By Michael Flynn.
Science fiction set in the Middle Ages. (There is a present day component interspersed with the narrative from the 1300s, too, but it's not the largest part.) The best thing about this book is how real it seems; although I don't know much about the Middle Ages, the author has either done his research or is very good at faking it with realistic details. (For example: the Inquisition had very strict rules for trials, so much so that people were known to commit blasphemy so that they would be tried by the Church courts rather than the secular ones.) The writing is crisp, not vague. The intersection between two different cultures is also very interesting; what one insists at the beginning is true seems to change as they interact with each other.
The story, in short, is that an alien ship crashes in Eifelheim, a village in medieval Germany. The priest of that village becomes the mediator between the aliens and the villagers, trying to help and understand them while serving his own flock. In the present day segments, based on a novella, a historian and a physicist are about to stumble on what happened in that past, but the more interesting portion is the medieval narrative. Despite the sad ending (this is around the time of the Black Plague), the characters, both aliens and humans, have a great deal of pathos. It's especially interesting how the villagers, instead of being cardboard scenery, come to develop their own opinions about the aliens, who look nothing like men (they're described as giant grasshoppers), but inside are human, although foreign.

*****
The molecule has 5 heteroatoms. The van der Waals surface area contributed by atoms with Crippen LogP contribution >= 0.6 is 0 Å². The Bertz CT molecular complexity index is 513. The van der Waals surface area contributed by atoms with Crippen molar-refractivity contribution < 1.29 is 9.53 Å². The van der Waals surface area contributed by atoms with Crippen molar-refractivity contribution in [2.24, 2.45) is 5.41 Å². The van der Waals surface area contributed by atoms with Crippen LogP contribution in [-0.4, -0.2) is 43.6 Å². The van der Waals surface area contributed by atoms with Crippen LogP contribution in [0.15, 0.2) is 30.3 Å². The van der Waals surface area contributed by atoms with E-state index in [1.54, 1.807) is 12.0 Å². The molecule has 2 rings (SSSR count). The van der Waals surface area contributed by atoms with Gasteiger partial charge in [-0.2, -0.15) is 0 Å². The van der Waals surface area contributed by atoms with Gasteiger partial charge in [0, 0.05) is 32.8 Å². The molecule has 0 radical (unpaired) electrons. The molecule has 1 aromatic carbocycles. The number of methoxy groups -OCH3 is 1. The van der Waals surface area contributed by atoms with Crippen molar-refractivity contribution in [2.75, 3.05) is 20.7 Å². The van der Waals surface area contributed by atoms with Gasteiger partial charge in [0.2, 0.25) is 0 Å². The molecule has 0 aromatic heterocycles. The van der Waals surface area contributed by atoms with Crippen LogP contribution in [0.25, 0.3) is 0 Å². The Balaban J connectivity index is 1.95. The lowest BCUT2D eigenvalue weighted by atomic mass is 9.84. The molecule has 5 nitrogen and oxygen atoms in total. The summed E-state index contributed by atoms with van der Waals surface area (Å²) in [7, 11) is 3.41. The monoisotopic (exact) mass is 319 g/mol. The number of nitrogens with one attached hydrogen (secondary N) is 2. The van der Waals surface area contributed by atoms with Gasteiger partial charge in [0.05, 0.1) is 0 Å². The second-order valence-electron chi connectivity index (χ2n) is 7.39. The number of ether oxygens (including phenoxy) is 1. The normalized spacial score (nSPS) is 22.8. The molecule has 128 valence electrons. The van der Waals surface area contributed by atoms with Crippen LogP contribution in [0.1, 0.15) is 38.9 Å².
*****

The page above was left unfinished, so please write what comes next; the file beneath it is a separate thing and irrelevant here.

Recommended. As an aside, I would be interested in knowing if someone who actually does know about medieval Germany could comment on the factuality of the world-building.